Namibia was supposed to be rated the most competitive economy in Africa as measured by the World Economic Forum (WEF) in 2020, SS points out. In reality, Namibia is now the fifth most competitive economy in Sub-Saharan Africa behind Mauritius, South Africa, Seychelles and Botswana.


The latest IJG Business Climate Monitor (BCM), released last September, marked nearly a year in negative territory. The BCM first moved into the red in November 2018.

“This is the longest period the IJG BCM has stayed in the contraction area since the Business Climate Monitor started in 2001,” the Institute of Public Policy Research (IPPR) said.

Data released by the Bank of Namibia (BoN) shows a sharp increase in the business sector’s personal loans, credit card and overdraft debt at local commercial banks.

At the end of last year, the sector owed banks N$7.4 billion in total in personal loans and credit card – a jump of nearly N$3 billion or 64% compared to the end of 2015.

Annual growth in personal loans and credit card debt at year-end has outstripped growth in mortgage loans to the commercial sector by far in the past two years. In December 2018 and 2019, this debt grew by 25.7% and 16.8% respectively, compared to 2.6% and 3.5% for mortgage loans.

Local analysts expect the economy to grow between 0% and 1.1% this year. The economy’s saving grace is likely to come from the primary sector, mostly mining, while tough times are to continue for the secondary and tertiary sectors.

About 52% of respondents in the SS survey expect economic growth to remain below zero this year, “with only few highlighting a slight increase to a level above 0% but below 2%”.

“The general sense from the respondents is that there are still not enough catalysts to spur growth to the level of 4% long-term economic growth average Namibia has experienced over the years,” SS says.

According to SS: “Economic recovery will be unlikely if the following are not addressed: ambiguous communication to investors, slow or no structural reforms, lack of accountability, lack of private sector engagements, slow execution, corruption and lack of common goals.”


Namibia is experiencing a “policy-induced investment revolt”, Cirrus says.

“As a result, the forward-looking indicators of net foreign investment, as well as fixed capital formation, look poor – suggesting that the mid-term outlook will remain weak.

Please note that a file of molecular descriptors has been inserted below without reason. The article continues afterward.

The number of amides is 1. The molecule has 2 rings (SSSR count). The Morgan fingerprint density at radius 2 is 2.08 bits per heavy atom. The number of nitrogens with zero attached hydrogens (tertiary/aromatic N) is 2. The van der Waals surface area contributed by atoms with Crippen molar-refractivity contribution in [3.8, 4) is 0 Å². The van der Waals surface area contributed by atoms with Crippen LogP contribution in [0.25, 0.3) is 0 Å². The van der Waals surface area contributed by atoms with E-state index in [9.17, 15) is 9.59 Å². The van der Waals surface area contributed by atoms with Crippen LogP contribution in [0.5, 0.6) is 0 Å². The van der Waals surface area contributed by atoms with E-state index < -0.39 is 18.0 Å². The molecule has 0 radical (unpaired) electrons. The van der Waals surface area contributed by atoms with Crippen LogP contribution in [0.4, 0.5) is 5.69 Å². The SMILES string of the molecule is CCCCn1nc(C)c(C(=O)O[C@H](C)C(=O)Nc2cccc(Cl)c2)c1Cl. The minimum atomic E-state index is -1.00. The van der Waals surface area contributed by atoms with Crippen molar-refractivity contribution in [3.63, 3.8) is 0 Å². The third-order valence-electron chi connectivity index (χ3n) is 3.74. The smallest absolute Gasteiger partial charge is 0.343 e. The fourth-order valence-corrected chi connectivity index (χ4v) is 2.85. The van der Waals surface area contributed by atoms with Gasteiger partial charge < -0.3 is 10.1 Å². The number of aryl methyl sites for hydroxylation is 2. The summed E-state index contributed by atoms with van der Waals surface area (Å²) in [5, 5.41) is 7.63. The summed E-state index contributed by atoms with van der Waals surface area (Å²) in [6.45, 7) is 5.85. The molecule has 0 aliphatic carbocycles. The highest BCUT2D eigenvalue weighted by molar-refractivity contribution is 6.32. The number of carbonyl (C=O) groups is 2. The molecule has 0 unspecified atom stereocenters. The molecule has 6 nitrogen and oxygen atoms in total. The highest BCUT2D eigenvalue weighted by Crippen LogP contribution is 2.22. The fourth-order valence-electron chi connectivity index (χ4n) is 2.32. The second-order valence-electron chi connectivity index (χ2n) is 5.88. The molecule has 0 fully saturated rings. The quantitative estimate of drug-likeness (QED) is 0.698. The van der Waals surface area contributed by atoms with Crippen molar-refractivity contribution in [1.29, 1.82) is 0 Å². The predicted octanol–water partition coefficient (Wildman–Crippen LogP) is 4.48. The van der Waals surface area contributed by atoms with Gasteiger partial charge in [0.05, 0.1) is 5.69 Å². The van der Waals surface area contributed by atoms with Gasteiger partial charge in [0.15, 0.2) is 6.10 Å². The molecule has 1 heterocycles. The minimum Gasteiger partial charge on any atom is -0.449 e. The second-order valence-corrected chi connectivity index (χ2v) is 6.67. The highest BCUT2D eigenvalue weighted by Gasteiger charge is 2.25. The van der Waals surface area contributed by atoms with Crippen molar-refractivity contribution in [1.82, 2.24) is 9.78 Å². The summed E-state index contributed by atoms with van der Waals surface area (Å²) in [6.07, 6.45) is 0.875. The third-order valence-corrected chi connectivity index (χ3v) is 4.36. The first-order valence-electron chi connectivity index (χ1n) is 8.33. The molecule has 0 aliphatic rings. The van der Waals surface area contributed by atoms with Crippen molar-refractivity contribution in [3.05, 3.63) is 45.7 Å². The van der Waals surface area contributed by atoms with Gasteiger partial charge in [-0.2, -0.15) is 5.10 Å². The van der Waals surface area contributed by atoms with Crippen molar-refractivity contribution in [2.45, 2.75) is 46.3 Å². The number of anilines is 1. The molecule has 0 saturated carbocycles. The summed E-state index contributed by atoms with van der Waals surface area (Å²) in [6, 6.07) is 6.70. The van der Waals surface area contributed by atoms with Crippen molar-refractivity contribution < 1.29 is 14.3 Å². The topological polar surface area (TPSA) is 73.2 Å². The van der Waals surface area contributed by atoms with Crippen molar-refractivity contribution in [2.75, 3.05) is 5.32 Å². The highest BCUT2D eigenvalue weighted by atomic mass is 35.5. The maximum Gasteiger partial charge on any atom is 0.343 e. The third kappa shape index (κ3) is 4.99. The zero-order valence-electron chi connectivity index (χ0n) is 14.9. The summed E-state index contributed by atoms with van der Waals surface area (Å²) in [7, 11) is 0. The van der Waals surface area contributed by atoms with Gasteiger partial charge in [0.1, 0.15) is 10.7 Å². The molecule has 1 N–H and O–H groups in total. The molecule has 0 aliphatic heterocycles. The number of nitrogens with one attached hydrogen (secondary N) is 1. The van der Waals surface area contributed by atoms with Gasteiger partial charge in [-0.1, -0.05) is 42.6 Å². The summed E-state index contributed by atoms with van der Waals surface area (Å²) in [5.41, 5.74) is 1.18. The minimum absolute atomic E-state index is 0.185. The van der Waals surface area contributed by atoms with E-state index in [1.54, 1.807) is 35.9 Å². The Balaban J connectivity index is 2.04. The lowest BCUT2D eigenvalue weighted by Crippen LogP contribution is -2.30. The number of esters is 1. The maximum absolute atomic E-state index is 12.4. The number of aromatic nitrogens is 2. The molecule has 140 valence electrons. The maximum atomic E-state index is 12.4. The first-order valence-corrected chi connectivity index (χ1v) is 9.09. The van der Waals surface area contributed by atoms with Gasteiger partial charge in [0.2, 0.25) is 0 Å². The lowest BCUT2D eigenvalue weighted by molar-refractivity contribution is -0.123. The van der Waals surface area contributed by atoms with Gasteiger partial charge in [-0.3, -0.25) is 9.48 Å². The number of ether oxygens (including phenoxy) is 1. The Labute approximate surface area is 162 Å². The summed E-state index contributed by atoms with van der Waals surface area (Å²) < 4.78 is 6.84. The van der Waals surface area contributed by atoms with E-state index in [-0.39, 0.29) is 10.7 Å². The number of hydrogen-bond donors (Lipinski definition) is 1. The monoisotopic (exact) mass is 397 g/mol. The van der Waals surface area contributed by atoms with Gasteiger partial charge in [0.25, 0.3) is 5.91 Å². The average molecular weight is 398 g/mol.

“Without this investment, there are limited prospects for sustained material recovery of household incomes, as well as material recovery in government revenues. Thus, the best-case scenario for the near term is low growth,” Cirrus says.

One of the top five solutions to Namibia’s economic woes, according to the SS survey, is “pro-business policies”.

In addition, the country needs strong leadership and it must get corruption under control.

“The highest priority should be to make the country more attractive for potential investors and avoid unrealistic laws and regulations,” SS says.

Cirrus says “no respite can be expected in the near term” from a small business and investment perspective.

“Indeed, it appears as if government remains determined to introduce additional taxes (dividend, taxes on trusts etc.), and while the worst-possible iteration of NEEEF and NIPA are unlikely to be introduced, less draconian versions (but still less desirable than the already challenging status quo) can be expected,” the analysts say.

As a result, small business – the core employers in the country – will remain under pressure, Cirrus warns.

“These short-sighted measures will push economic, fiscal and household recovery further from reach, as well as provide additional space for misappropriation of funds by individuals, not to mention failure to achieve their broad-based intended outcomes.

“As a result, and depending on the severity of the new policies, our expectation is that many small businesses, particularly, will either close their doors, or lay off further workers,” Cirrus says.